This is the first product in a long time that has drawn real attention from technology fans across the spectrum (i.e. dedicated PC nuts), and it’s been interesting to see a lot of the initial excitement fade as the reality of Apple’s business decisions becomes apparent.

My question, which I only ask as I haven’t seen elsewhere, is where are the games?

If we’re to believe the hype, Multitouch is the most important user interface development advance in a decade. It’s certainly something I’ve been dreaming of for a while, and maybe it’s the most intuitive interface ever.

I doubt it. I’ve spent too long explaining shortcuts like shift-clicking to select multiple items, double-tap to drag on a trackpad, even CTRL-X,C&V for clipboard actions. What the new interface needs is a selection of games that expose users to the new methods and turn them into instinctive actions.

Of course with light sensors, accelerometers and a touch screen, we’re talking a nifty little handheld gaming console.

It’s unfortunate Apple don’t want to open up the iPhone to developers. Just look at it, the iPhone is the new holy grail for hackers.

Perhaps someone will even make it smart enough to detect when someone’s using it while walking down a busy street, and then scream in their ear “PAY ATTENTION TO THE ROAD YOU *********!”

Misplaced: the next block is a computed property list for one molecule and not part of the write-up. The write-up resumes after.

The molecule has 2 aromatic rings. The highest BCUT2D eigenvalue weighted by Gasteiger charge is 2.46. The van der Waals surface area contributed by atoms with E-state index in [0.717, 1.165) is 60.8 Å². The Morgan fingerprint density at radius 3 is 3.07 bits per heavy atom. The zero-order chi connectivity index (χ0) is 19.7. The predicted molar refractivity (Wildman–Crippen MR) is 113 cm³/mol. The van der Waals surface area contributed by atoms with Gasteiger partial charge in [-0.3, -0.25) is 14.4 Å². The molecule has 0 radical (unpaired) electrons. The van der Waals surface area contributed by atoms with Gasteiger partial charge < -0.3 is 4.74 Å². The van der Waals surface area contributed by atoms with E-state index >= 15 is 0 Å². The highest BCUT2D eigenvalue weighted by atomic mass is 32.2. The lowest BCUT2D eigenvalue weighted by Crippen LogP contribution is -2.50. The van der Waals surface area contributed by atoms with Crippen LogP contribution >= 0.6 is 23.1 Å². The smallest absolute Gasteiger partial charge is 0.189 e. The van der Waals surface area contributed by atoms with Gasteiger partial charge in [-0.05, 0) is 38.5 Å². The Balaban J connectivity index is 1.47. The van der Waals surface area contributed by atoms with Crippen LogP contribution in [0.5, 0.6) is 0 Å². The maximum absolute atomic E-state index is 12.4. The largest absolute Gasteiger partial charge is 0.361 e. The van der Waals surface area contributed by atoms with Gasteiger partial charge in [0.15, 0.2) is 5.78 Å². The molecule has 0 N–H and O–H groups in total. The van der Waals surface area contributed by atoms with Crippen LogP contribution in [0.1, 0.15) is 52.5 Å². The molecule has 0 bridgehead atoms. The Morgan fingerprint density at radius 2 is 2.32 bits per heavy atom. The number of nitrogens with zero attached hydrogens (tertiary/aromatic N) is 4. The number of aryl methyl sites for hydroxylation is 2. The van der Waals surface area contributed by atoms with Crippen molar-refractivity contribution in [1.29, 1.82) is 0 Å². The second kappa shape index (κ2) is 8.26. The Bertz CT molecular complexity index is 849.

Ten things I want from my phone

Tim O’Reilly starts an interesting, if tech-heavy, discussion in Ten Things I Want From My Phone.

In January I’ll be looking for my eighth phone in 11 years, in which time I’ve only owned three PCs (discounting upgrades) and have become a little sick of the rigmarole of installations and buying extra kit.

  1. Universal connectors and power supplies
  2. Talk to my PC without software/driver installation – perhaps a web interface like my router
  3. No non-standard file formats
  4. Zero-effort backup and transfer to new phone
  5. Transparent contracts
  6. Device and operator neutrality
  7. Wireless sync at home / work
  8. To be my control centre on the move
  9. Seamless (and secure) connection to other devices
  10. Phone must know when I’m looking for it and should alert me to where it is!